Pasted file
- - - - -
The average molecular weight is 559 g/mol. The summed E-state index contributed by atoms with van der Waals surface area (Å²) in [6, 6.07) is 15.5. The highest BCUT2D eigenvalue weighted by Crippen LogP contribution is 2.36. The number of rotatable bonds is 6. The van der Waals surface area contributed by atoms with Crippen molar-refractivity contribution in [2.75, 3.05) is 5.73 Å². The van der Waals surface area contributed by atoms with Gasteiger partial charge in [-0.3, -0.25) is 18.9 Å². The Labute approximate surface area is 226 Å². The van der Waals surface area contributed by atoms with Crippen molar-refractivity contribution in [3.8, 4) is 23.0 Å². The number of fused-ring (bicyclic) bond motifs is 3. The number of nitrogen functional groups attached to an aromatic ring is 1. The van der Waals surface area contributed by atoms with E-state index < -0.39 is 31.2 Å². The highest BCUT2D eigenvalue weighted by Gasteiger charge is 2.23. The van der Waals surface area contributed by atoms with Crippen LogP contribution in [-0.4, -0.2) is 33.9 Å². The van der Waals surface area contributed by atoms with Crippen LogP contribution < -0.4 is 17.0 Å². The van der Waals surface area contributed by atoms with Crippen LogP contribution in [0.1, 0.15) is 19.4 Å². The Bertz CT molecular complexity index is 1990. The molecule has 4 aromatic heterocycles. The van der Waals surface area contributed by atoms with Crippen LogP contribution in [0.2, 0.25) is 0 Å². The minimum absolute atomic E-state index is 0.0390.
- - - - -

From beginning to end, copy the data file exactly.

The average molecular weight is 559 g/mol. The summed E-state index contributed by atoms with van der Waals surface area (Å²) in [6, 6.07) is 15.5. The highest BCUT2D eigenvalue weighted by Crippen LogP contribution is 2.36. The number of rotatable bonds is 6. The van der Waals surface area contributed by atoms with Crippen molar-refractivity contribution in [2.75, 3.05) is 5.73 Å². The van der Waals surface area contributed by atoms with Gasteiger partial charge in [-0.3, -0.25) is 18.9 Å². The Labute approximate surface area is 226 Å². The van der Waals surface area contributed by atoms with Crippen molar-refractivity contribution in [3.8, 4) is 23.0 Å². The number of fused-ring (bicyclic) bond motifs is 3. The number of nitrogen functional groups attached to an aromatic ring is 1. The van der Waals surface area contributed by atoms with E-state index < -0.39 is 31.2 Å². The highest BCUT2D eigenvalue weighted by Gasteiger charge is 2.23. The van der Waals surface area contributed by atoms with Crippen LogP contribution in [-0.4, -0.2) is 33.9 Å². The van der Waals surface area contributed by atoms with Crippen LogP contribution < -0.4 is 17.0 Å². The van der Waals surface area contributed by atoms with Crippen LogP contribution in [0.1, 0.15) is 19.4 Å². The Bertz CT molecular complexity index is 1990. The molecule has 4 aromatic heterocycles. The van der Waals surface area contributed by atoms with Crippen LogP contribution in [0.2, 0.25) is 0 Å². The minimum absolute atomic E-state index is 0.0390.